Fears of financial overreach rise over Vietnam’s first high speed railway

By Ba Do, Dat Nguyen   November 14, 2018 | 08:34 am GMT+7
Fears of financial overreach rise over Vietnam’s first high speed railway
A bullet train pulls into Tokyo Station in Tokyo, Japan. Photo by Shutterstock/Oleandra

Experts feel Vietnam can’t carry the financial burden of the high speed railway project, given significant difficulties in attracting funds.

High project costs and slow returns on investment make it difficult to attract investment, and since public debt is already very high, using state funds could break the proverbial bank, they said at a recent forum.

The consortium of consultants tasked with carrying out a pre-feasibility study for the project said in its final report presented at the forum that the project would cost $58.71 billion.

The consortium, comprising three Vietnamese construction firms TEDI, TRICC and TEDISOUTH, proposed three funding options.

In the first option, the state budget would pay for the whole project. In the second, the funding would be split between state coffers and official development assistance (ODA) loans. The third option would be for the state to pay 80 percent of the project cost and the investors to raise the remaining 20 percent.

Deputy Minister of Transport Nguyen Ngoc Dong said at the forum that apart from the $58.71-billion price tag, the project will need funds to operate the route for the first 10 years.

No local investor is capable of covering the infrastructure cost, while foreign investors are reluctant as it will be a long time before they can recover their investments, he said.

Foreign investors are also concerned about how the state will assist if there is a decline in number of passengers, exchange rate fluctuation and construction delays, Dong added.

Therefore, just as other countries and territories have done, the state would have to fund the project, the deputy minister said, citing examples of China, France, Japan and Taiwan.

Too costly

Experts at the forum expressed concern that the project costs were too high for Vietnam, a developing country.

They said that the price tag means each kilometer of the railway will cost $38 million, about 1.5 times higher than that of Beijing and Shanghai in China ($27 million) and Spain ($26 million). This would add to the country’s public debt, which has now reaches 61.4 percent of GDP, they said.

Dr. Vu Hoai Nam with the University of Transport said that Vietnam should carefully consider the project as it would have to borrow money for it, pushing public debt to break the current cap of 65 percent of the GDP.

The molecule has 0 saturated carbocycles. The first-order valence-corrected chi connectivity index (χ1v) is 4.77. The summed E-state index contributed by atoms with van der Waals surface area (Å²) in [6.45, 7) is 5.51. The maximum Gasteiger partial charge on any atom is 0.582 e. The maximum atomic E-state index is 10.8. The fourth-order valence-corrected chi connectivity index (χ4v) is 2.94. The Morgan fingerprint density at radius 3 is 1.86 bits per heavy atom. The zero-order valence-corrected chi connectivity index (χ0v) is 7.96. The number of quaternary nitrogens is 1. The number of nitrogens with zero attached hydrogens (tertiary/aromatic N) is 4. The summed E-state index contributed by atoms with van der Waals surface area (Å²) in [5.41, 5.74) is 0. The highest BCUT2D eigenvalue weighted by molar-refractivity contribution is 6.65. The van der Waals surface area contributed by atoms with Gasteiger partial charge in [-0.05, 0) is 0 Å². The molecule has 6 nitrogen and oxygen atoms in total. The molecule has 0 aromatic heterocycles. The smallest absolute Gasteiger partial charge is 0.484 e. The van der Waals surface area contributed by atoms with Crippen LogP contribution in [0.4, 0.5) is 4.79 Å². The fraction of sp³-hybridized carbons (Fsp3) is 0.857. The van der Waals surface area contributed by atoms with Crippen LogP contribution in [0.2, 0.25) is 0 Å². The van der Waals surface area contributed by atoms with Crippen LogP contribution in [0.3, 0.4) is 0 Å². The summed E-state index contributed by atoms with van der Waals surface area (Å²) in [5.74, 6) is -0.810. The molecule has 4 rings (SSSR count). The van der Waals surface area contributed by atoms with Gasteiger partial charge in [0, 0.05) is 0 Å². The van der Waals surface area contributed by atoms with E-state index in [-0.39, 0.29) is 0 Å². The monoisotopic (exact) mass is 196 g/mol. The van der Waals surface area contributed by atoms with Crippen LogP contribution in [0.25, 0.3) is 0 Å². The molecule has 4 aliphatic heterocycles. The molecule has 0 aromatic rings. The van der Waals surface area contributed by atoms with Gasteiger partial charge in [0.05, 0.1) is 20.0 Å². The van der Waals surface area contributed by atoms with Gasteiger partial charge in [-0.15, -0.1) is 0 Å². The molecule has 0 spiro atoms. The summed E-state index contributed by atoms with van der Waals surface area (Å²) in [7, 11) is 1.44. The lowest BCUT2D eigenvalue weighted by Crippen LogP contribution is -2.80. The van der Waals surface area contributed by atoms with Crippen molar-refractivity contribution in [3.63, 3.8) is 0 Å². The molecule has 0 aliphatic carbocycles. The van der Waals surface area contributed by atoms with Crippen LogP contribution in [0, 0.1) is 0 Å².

"Consultancy fees alone would be $3 billion, which is enough to upgrade the existing railway network," he pointed out.

Deputy Minister Dong said that China and other European countries already had the technology to build high speed railways, as well as professional construction companies with well-trained staff.

Vietnam, meanwhile, has just started the process of researching and training people, he said.

Vietnam will also have to purchase locomotives, cars, operation systems and technology from other countries, which will further increase project costs, Dong said.

Pricey ticket

The pre-feasibility report for the north-south high speed railway is scheduled to be presented for approval to the National Assembly in October next year.

If approved, project construction will start in 2024, the consortium said at the forum. A training academy will be established in 2026, test runs would start in 2028 and the official launch would happen in 2030.

The project will have two phases. In the first phase, from 2020-2030, two of three sections of the 1,545-kilometer long route would be completed: from Hanoi to the central city of Vinh and from Ho Chi Minh City to the central city of Nha Trang.

Vinh and Nha Trang will be connected in the second and final phase implemented from 2030 to 2045.

One operational, trains will run on standard gauge track (1.435-meter wide) with speeds up to 320 kilometers (199 miles) per hour.

The consultancy consortium estimated that a train ticket will cost 50-75 percent of an airplane ticket for the same distance.

But experts felt this might be too pricey.

Nguyen Thanh Binh, deputy head of the Investment Faculty at the Academy of Policy and Development, said he was worried that the railway route would be less competitive than aviation.

Vietnam currently has over 3,000 kilometers of railway tracks, none of them high-speed. The railway accounts for just 1.9 percent of the transportation sector in the country, according to the Vietnam Railway Authority.

 
 
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